The patient’s heart failure worsened, and she was put on the waiting list for surgical correction. However, at 2 months old, she developed an acute life-threatening event requiring cardiopulmonary resuscitation and prolonged ventilatory support. This resulted in a multidisciplinary team decision for palliative care. She was eventually discharged at 3 months with three anti-failures.
We report a case of a neonate who developed spontaneous tumour lysis syndrome associated with transient abnormal myelopoiesis, complicated by concomitant heart failure.
Transient Abnormal Myelopoiesis is considered a pre-leukaemic disorder occurring mainly in infants of Down Syndrome. The occurrence of trisomy 21 with an additional single GATA1 mutation, drives foetal liver haematopoiesis leading to proliferation of megakaryoblastic progenitor cells5,6. The transient nature is thought to be due to the switching of foetal liver to bone marrow at the site of haematopoiesis as the infant matures.6 However 10-20% of these patients will develop Acute Megakaryoblastic Leukaemia.5
Leukocytosis and presence of blast cells more than 10% on a peripheral blood smear suggest the diagnosis of TAM.7 Thrombocytopenia may be present in 40% of cases.8 Diagnosis is confirmed by spontaneous regression of blast cells on peripheral blood film within weeks to months.9 Neonates with TAM may have hepatomegaly, splenomegaly, jaundice, bleeding tendencies, ascites, pleural effusion, and renal failure.9 They are usually managed conservatively. In patients with evidence of end-organ dysfunction, exchange transfusion, chemotherapy and leukapheresis may be carried out.10
The mainstay management of tumour lysis syndrome is also supportive. Allopurinol, rasburicase and loop diuretics have been suggested as potential pharmacological therapy. The patient gradually recovered after treatment with diuretics and a small increment in fluid volume.
While most cases resolve spontaneously, there are several risk factors that warrant therapeutic interventions, including signs of hyper viscosity, extremely high blast count, respiratory compromise due to hepatosplenomegaly or heart failure not due to congenital heart disease, and disseminated intravascular coagulation.11 The risk of TLS is higher in patients with high tumour burden, rapidly proliferating cells, sensitivities to chemotherapy agents or those with underlying renal impairment, and mortality is associated with organ failure.12 In our case, prematurity and hyperleukocytosis were significant factors that stratified her into the high-risk category. Interestingly, a high blast percentage count at time of presentation is not a determinant for therapeutic interventions or a risk factor to predict early death in these infants.12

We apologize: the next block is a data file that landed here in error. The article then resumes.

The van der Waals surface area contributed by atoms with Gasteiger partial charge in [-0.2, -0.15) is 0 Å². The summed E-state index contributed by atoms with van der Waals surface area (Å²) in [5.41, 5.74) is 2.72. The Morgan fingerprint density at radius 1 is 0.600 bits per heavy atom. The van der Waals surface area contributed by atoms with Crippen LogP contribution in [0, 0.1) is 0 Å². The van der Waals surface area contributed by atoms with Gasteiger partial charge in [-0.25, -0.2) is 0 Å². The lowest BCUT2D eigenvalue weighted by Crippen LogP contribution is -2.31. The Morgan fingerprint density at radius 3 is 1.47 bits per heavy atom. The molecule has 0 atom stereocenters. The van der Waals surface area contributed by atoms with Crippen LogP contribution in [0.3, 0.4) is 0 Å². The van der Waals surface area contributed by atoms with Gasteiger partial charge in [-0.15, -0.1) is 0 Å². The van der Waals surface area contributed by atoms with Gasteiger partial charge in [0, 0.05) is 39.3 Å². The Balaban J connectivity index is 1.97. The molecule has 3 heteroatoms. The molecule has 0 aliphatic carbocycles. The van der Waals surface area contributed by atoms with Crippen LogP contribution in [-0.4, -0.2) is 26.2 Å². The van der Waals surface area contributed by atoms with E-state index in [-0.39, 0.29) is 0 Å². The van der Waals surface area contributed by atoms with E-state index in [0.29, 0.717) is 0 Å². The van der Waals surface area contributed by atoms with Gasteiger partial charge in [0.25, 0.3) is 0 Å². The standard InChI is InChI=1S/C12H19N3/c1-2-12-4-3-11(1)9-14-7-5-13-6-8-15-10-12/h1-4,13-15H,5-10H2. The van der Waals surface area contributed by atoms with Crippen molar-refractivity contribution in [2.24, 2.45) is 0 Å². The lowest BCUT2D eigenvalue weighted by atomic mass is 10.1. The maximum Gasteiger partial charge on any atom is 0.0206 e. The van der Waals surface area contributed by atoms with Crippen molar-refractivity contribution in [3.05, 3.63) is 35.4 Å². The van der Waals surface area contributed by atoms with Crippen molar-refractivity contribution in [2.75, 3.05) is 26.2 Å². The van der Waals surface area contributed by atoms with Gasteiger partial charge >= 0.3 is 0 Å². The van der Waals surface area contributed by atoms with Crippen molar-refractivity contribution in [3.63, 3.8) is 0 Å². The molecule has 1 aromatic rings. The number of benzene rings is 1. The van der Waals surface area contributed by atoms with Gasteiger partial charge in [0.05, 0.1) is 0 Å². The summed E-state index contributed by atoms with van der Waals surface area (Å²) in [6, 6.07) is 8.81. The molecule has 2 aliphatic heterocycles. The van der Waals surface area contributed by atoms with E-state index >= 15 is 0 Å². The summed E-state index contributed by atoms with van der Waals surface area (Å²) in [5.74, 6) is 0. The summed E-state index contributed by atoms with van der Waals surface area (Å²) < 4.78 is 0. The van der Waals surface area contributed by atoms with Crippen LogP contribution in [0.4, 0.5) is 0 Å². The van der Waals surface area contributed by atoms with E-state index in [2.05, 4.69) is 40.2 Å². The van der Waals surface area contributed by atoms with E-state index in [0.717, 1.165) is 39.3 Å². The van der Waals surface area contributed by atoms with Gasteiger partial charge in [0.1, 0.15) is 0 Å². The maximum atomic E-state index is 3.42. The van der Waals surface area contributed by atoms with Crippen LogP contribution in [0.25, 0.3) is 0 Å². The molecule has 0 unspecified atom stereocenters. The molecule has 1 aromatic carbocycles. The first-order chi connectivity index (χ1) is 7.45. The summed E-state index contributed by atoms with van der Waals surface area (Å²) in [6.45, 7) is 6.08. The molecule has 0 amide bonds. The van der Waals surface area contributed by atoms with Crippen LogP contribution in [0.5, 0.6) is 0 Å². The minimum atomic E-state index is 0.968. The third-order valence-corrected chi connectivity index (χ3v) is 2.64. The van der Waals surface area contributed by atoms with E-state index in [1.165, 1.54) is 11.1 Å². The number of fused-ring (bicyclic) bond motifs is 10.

In addition, this patient had a higher physiological and haemodynamic demands on her kidneys, due to prematurity and concomitant heart failure. The immature cells i.e., blasts in transient abnormal myelopoiesis are easily ruptured. Consequently, this will lead to massive spillage of intracellular contents such as potassium, phosphate and nucleic acid into the extracellular space resulting in hyperkalemia, hyperphosphatemia and hyperuricemia due to increased catabolism of nucleic acid into uric acid. These electrolytes are renally excreted and their capacity to compensate for these changes is markedly reduced in this patient. Therefore, excess uric acid will form stones causing obstructive uropathy and subsequently progress into acute kidney injury.
To our knowledge, only four cases of tumour lysis syndrome in association with TAM have been reported. Kato et. al.13 reported a case successfully treated with allopurinol and diuretics. Abe et. al.4 reported a patient who subsequently succumbed despite treatment with diuretics and pressor agents. Tragiannidis et. al.10 treated a neonate with TLS and TAM with rasburicase and the patient made complete recovery. Singh et. al.9 described three case reports, one of which was a neonate with Down Syndrome phenotype and atrioventricular septal defect who developed tumour lysis syndrome. The patient succumbed due to obstructive cholangiopathy.
Evidently, while TAM is often self-limiting, it may rarely cause tumour lysis syndrome. Clinicians should have a high index of suspicion of its manifestation with consideration of all treatment options.
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10. Tragiannidis A, Pana ZD, Papageorgiou T, et al. Transient myeloproliferative disorder in a newborn with down syndrome treated with rasburicase for the risk of development of tumor lysis syndrome: A case report. Journal of Medical Case Reports. 2011;5(1). doi:10.1186/1752-1947-5-407
11. Gamis AS, Alonzo TA, Gerbing RB, et al. Natural history of transient myeloproliferative disorder clinically diagnosed in down syndrome neonates: A report from the Children's Oncology Group Study A2971. Blood. 2011;118(26):6752-6759. doi:10.1182/blood-2011-04-350017
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13. Kato K, Matsui K, Hoshino M, et al. Tumor cell lysis syndrome resulting from transient abnormal myelopoiesis in a neonate with Down’s syndrome. Pediatrics International. 2001;43(1):84-86. doi:10.1046/j.1442-200x.2001.01333.x